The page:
John Corcoran 14:29
We have one last question, and then we’ll wrap things up. But Pauline says again, how do you gauge your audience’s technical knowledge level? That’s a great question. How do you know, you know how much they know in terms of their technical knowledge?
Mark Bayer 14:43
Right, right. And that’s that I love it. There are different ways of doing that. Some are, you know, before I go and talk to a university or a company, you know, first of all, I talked to the organizer. And I and I say, you know, this is what I’m thinking, you know, what do you think? Would this be relevant? or not, you know, the group better than I do. That’s not always, you know, possible you could do that. And or you start following people on Twitter, look at the, you know, looked at LinkedIn, see what they’re posting. And the other thing you can do is, if you can’t do any of that, start your discussion with questions. Who here has ever seen whoever heard of this? You know, what if we could do this, like, who has any expert? And that serves a number of great purposes. One is to get to this question that you that you’ve raised here, which is how do I find out their level of knowledge? Who here has ever heard of, you know, who acts you know, thermonuclear, you know, whatever it is thermodynamic, the second law of thermodynamics. And, and then you can start engaging right away with your audience. And it’s sort of another thing to keep in mind is, I want you to think about doing a presentation, I think I want you to think about doing an engagement where it’s much more interactive. And through that interaction, you’re going to get a good understanding of the level of knowledge and also a level of interest.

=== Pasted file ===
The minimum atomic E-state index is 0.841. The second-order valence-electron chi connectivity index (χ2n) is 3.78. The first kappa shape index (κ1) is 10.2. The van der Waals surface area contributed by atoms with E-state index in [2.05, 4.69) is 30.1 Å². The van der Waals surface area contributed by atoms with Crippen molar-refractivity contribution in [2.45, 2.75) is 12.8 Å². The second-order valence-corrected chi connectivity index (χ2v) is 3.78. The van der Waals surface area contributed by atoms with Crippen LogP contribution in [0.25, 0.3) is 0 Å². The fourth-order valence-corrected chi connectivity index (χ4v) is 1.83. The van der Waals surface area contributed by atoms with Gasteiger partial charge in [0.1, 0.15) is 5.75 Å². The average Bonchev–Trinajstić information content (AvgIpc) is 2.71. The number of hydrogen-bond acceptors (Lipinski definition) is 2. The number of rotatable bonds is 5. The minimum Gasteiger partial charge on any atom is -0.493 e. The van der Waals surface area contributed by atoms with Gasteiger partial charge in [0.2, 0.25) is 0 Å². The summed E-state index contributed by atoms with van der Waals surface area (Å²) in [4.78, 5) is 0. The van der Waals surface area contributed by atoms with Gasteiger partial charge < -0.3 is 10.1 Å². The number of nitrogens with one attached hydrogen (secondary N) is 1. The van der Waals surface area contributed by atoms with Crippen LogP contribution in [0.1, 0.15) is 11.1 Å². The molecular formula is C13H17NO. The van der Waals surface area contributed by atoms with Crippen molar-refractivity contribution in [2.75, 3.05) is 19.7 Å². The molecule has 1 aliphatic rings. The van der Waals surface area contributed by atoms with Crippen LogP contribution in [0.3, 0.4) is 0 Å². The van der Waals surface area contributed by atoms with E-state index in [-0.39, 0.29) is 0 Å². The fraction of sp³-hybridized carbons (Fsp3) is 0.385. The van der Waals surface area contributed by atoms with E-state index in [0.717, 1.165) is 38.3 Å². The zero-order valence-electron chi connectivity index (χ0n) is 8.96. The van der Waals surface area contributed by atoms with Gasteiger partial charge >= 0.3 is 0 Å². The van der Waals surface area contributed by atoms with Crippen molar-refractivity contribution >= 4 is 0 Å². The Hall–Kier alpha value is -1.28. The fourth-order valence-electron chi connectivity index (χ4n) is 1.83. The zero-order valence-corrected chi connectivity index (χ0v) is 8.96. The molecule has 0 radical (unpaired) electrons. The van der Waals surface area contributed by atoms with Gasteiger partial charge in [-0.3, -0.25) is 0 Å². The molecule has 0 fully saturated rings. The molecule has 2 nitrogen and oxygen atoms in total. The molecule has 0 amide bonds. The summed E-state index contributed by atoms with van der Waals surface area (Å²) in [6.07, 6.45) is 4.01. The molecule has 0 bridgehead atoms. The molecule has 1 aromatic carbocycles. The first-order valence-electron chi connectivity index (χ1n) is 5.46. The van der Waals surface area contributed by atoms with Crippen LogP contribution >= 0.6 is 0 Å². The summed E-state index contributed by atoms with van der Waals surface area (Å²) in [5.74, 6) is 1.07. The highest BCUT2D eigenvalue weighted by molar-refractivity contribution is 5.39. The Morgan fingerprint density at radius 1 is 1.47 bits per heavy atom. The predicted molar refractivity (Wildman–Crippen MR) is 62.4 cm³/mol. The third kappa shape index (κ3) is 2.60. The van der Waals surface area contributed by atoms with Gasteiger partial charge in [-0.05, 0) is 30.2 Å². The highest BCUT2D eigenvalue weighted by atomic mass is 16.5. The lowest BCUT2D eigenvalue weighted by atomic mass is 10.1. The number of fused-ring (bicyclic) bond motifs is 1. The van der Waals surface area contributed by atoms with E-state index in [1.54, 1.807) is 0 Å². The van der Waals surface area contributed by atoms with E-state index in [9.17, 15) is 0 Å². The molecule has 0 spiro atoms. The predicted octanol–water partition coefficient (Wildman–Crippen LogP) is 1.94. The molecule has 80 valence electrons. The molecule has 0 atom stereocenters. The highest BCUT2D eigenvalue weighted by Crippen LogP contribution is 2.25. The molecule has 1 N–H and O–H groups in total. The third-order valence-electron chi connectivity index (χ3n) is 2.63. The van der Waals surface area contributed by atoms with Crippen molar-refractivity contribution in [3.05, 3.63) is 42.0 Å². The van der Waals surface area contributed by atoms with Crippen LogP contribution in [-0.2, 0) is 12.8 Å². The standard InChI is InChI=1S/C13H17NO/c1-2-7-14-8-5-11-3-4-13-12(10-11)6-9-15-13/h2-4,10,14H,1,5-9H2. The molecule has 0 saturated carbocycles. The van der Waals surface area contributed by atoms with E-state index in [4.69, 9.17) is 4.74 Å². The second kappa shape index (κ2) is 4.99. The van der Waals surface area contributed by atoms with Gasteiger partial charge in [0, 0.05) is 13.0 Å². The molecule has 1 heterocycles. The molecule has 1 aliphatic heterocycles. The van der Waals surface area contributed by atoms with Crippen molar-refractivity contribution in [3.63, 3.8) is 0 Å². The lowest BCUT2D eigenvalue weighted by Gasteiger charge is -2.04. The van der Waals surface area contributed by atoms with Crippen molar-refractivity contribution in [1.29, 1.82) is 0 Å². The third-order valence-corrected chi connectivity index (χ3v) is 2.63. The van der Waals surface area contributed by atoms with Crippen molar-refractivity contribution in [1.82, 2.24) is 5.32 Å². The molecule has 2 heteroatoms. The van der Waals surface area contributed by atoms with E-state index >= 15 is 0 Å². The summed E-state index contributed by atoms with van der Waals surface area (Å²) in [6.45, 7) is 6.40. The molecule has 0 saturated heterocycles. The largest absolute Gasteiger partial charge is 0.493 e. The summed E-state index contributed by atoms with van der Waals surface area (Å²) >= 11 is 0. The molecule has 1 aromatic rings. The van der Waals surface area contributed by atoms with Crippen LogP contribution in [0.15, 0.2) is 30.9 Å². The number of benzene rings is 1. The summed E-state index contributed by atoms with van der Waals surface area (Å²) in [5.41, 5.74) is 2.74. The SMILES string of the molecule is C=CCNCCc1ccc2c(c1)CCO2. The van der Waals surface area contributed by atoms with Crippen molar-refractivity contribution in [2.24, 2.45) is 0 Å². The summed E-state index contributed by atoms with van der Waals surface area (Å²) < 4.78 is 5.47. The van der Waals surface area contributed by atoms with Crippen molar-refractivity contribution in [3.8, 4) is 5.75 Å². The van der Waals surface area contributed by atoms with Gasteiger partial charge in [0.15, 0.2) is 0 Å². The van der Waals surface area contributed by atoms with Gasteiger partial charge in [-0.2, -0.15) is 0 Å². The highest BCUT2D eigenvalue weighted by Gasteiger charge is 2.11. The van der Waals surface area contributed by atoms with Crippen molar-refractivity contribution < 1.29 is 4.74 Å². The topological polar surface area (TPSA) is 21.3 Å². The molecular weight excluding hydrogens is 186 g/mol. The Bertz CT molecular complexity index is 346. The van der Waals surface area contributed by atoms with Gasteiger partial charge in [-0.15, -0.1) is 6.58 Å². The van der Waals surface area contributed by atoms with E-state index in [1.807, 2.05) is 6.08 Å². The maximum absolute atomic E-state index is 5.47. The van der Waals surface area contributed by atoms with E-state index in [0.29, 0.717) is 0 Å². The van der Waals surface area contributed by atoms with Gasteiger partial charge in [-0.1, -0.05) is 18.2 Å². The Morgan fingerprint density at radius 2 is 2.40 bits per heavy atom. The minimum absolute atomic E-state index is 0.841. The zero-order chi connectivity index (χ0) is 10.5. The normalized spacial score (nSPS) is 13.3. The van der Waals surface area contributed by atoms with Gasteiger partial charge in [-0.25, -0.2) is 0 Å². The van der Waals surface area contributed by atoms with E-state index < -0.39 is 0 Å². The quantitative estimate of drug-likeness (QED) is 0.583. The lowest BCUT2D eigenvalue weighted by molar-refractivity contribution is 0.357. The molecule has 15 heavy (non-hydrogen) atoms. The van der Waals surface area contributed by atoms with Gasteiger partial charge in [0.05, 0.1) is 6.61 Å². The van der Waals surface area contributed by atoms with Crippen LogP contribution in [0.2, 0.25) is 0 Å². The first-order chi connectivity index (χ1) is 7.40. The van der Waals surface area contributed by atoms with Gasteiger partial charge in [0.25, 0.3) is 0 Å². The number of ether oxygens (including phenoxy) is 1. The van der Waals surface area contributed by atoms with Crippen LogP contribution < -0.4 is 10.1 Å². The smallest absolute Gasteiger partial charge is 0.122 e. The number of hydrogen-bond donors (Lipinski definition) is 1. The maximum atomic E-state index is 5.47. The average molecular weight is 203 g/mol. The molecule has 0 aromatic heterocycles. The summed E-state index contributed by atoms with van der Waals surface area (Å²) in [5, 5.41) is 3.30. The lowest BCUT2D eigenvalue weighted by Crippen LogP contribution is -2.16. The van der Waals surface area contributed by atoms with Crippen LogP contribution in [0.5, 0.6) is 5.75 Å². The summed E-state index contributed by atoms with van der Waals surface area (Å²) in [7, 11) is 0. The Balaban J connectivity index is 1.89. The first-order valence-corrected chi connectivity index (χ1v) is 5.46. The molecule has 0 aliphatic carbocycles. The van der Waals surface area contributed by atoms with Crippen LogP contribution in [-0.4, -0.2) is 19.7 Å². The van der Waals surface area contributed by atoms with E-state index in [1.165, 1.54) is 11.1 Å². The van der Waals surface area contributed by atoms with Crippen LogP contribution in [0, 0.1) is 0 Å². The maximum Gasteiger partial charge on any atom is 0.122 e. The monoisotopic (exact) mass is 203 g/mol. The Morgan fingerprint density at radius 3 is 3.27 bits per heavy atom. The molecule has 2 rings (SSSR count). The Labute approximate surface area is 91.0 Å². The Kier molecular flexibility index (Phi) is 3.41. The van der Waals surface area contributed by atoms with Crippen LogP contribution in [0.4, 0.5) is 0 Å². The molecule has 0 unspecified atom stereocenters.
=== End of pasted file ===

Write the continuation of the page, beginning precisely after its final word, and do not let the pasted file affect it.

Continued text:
John Corcoran 16:08